European Libraries Tour
Warsaw, Copenhagen, Aarhus, Stuttgart, Malmő, Amsterdam
Communications, project and partnership manager of the Ukrainian Catholic University's Metropolitan Andriy Sheptytsky Centre Lidia Shyhymaha talks about her two-week trip to the best educational and cultural centers in Europe. Within the framework of the Culture Bridges international mobility grant she had the opportunity to explore global cultural and library development processes, establish professional contacts and glean a lot of ideas that can be incorporated in Ukrainian public spaces.
The Sheptytsky Centre is a multi-purpose cultural and academic facility, part of which is dedicated to the Ukrainian Catholic University Library, and which has now been in operation for just over two years. In developing the Centre, we were not able to draw on examples domestically and had to look abroad to find exactly what we wanted; there's nothing else quite like it in Ukraine. It was necessary to travel to similar centres that we knew of in Europe, so we applied for a travel grant to do just that. I was doing a lot of reading about contemporary European libraries and that helped me choose some interesting examples to see for myself. It was important not just to copy the good decisions of others and establish working connections with them, but I also had to understand the problems these kinds of facilities face in carrying out their work. The idea was to avoid similar problems in setting up the Sheptystky Centre.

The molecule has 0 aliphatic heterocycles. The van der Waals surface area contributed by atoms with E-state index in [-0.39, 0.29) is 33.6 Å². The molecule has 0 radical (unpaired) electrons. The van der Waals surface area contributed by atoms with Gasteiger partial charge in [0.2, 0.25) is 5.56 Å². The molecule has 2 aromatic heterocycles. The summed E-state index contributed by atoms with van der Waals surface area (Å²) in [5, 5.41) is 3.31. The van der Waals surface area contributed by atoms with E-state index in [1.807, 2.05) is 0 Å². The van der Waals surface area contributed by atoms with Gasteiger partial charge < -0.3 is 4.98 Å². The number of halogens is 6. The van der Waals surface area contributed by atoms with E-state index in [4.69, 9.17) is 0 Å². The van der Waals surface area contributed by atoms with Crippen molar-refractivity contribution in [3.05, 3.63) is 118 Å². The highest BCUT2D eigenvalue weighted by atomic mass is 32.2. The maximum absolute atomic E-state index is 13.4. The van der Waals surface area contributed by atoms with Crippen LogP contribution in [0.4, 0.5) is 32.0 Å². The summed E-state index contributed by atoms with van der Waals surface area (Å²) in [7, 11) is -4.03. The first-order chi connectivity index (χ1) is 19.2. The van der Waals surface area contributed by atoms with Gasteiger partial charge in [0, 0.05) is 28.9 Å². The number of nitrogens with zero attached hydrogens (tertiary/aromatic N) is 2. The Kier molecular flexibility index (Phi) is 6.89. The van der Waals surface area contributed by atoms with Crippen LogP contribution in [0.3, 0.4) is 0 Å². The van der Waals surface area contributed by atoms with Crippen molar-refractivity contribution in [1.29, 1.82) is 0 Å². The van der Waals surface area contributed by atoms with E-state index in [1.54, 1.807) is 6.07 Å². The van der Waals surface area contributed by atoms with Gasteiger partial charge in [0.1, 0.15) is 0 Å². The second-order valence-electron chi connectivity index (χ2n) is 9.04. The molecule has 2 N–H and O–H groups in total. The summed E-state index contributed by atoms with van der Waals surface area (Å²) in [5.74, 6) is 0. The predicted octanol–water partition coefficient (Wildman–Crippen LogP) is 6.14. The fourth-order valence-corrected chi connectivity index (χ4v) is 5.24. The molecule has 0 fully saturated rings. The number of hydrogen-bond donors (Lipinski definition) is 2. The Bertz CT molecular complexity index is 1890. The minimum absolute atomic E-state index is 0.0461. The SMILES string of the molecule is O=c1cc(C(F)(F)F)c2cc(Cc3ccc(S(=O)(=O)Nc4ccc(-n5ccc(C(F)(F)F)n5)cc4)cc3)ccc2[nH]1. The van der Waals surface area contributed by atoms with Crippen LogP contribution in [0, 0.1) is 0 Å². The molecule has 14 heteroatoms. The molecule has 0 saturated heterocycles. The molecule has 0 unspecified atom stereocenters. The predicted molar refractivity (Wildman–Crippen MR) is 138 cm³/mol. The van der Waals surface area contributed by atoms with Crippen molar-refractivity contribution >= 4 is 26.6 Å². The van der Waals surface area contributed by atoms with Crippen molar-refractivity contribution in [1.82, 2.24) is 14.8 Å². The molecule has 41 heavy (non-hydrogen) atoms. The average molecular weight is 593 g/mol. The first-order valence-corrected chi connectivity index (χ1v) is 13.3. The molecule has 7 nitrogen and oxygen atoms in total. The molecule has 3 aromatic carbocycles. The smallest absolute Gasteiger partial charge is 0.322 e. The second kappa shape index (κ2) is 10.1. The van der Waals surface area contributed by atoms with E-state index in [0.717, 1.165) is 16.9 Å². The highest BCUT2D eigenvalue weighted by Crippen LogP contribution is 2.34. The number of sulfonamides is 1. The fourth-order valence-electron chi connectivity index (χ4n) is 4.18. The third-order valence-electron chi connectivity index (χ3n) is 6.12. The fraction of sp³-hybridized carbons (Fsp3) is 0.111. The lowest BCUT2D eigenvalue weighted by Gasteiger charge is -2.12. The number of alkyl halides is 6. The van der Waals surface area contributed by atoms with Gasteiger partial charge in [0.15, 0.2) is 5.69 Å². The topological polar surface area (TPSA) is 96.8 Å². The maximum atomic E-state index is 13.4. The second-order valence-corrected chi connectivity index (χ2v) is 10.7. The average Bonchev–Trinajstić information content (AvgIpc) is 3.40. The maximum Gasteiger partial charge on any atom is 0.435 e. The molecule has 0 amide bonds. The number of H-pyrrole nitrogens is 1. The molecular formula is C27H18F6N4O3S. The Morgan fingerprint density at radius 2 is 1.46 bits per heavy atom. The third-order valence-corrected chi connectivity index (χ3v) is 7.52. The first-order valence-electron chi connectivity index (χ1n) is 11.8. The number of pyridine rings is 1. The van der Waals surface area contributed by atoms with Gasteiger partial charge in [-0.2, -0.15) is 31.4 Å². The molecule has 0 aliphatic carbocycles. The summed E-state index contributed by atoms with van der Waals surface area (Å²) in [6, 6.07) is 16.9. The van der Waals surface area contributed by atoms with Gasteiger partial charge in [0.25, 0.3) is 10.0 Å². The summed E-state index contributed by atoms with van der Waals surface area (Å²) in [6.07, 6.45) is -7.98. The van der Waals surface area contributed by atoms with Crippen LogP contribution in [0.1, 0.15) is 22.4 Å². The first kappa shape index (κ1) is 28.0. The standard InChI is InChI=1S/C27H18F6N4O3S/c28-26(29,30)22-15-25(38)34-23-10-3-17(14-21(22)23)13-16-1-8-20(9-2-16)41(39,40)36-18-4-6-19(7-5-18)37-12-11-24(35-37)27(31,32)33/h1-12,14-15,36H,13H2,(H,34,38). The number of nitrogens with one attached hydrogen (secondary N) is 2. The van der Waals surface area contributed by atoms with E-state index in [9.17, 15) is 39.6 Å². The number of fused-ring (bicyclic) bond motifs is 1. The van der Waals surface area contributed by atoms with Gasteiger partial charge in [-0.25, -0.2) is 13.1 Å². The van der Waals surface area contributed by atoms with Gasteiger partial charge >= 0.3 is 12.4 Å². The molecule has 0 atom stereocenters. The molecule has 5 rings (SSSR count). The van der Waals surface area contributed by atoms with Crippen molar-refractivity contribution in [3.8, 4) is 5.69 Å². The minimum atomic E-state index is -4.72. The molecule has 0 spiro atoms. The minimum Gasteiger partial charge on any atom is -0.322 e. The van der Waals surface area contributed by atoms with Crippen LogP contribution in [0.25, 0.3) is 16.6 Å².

I visited the Warsaw University Library in Poland, the Danish Royal Library in Copenhagen, the Malmő Public Library in Sweden, Dokk1 The Aarhus Public Library in Denmark and the Amsterdam Public Library in the Netherlands.
I spent a couple of days in each city, although in a few libraries I would have liked to stay longer. In Aarhus, for example. I didn't expect it to be so fascinating or so large—35,000 м²--and one day there wasn't enough. The Dokk1 Library is part of a large-scale initiative by Urban Mediaspace to convert the Aarhus port into a contemporary urban space.This was named the Best Library of 2016 by International Federation of Library Associations (IFLA). It was built in what used to be a port industrial zone as part of a project o revitalize the area. Dokk1 – the name comes from the former freight loading dock area that was there – opened in 2015 after an extended period of project development where it received funding from both the municipality and private partners. When they were planning, they held consultations with local residents, organising focus groups to understand better how locals would use it. Public input included direct involvement in developing the project, the kind of functions it would fulfill, testing it, naming it and giving it its visual identity. Inside the Centre there's a bell that rings every time a baby is born in Aarhus.
Dokk1 The Aarhus Public Library, Denmark